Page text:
Chris and Jim got great footage of today’s mahseer.  As for landing a bigger mahseer on camera this week – I doubt it will happen here.  About an hour after releasing the 9lber I hooked into a fish that will undoubtedly haunt me to my grave.  I’ve been schooled before by big fish, but this beast took “schooling” to a new level.  Not once was I in control of this fish and he too ran out and down the Mahakali River.  I had no choice but to clamp down with both hands or run out of backing.  It will be a nice clip for the film – screaming reel and crackling line leaving.  But in my attempt to stop him, the fish straightened a saltwater hook and will not be participating in Waypoints.



In two days we’ve fished and hiked our butts off.  I got in shape for this trip but nonetheless it’s punishing.  There’s’ no doubt temps surpassed 100° today.  And the up and down in a set of heavy wading shoes (definitely necessary) – you’re never in good enough shape.  Most importantly however, we got a lot of great footage for the movie and the 9lb mahseer looks fantastic.  Tomorrow it’s back after it bright and early.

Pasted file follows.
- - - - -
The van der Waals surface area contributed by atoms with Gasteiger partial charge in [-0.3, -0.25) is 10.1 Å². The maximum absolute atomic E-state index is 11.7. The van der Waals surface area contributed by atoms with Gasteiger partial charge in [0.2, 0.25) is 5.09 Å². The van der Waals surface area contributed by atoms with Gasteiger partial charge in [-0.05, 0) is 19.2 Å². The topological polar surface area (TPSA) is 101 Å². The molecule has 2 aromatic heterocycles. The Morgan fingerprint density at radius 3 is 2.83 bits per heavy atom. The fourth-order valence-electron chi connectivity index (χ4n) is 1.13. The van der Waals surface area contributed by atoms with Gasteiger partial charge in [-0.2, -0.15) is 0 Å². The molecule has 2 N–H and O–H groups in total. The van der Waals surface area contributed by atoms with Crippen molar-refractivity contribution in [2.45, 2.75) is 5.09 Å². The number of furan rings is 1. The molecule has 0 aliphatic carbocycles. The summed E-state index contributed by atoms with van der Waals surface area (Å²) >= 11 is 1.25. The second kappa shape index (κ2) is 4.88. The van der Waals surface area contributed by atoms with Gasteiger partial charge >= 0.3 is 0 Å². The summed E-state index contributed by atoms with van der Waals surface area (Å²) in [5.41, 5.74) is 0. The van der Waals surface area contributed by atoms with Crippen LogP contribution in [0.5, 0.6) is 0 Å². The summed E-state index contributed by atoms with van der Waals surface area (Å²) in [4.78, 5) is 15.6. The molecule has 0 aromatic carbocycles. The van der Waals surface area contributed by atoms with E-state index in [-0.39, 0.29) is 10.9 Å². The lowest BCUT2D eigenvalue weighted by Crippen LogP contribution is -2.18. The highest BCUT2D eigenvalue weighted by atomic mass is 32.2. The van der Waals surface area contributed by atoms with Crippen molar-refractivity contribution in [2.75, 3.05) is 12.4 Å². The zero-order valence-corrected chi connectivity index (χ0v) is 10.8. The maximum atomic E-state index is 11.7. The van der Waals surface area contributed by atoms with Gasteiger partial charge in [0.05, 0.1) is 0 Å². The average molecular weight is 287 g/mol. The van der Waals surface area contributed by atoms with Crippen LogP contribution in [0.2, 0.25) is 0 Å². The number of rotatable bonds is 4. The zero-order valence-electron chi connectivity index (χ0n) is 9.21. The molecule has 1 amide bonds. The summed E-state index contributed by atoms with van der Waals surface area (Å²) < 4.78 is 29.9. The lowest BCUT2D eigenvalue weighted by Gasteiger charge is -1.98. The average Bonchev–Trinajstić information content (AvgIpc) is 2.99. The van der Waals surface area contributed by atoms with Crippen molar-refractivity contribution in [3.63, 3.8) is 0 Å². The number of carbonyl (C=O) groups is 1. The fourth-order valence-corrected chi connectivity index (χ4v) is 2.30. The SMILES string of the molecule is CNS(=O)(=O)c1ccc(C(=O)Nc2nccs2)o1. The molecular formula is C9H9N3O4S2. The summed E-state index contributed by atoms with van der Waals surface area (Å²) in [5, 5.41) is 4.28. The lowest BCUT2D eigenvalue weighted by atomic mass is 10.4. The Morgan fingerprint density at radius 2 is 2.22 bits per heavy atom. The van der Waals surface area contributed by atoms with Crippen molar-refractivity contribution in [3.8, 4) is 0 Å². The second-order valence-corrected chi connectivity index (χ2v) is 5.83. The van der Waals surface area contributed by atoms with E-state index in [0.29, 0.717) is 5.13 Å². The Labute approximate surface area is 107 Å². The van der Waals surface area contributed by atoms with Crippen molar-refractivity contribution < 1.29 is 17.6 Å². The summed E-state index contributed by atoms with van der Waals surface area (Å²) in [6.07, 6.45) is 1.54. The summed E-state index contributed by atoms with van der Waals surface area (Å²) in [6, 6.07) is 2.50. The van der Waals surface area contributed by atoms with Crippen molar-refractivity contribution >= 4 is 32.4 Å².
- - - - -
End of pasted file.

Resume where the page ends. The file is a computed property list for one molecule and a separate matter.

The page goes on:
Being filmed doesn’t allow me to take pics.  A SPECIAL THANKS is in order to Jim Klug and Chris Patterson of Confluence Films who not only brought me on this trip but also provided most of the blog photos.


  1. Brent Wilson

    Epic – even by “Jeff Currier” standards. Nice work man.

    Looking forward to Waypoints.

  2. Erik Moncada

    Dont the natives there dispose of their dead by burning the body then sending it down the river? Perhaps that is what you ran into… after of course that strange cat fish got to it. Gootch or something.

Welcome to the Blog of Jeff Currier!

Contact Jeff

I started fly fishing at age 7 in the lakes and ponds of New England cutting my teeth on various sunfish, bass, crappie and stocked trout. I went to Northland College in Ashland, Wisconsin, where I graduated with a Naturalist Degree while I discovered new fishing opportunities for pike, muskellunge, walleyes and various salmonids found in Lake Superior and its tributaries.

From there I headed west to work a few years in the Yellowstone region to simply work as much as most people fish and fish as much as most people work. I did just that, only it lasted over 20 years working at the Jack Dennis Fly Shop in Jackson, WY where I departed in 2009. Now it’s time to work for "The Man", working for myself that is.

I pursue my love to paint fish, lecture on every aspect of fly fishing you can imagine and host a few trips to some of the most exotic places you can think of. My ultimate goal is to catch as many species of fish on fly possible from freshwater to saltwater, throughout the world. I presently have taken over 440 species from over 60 countries!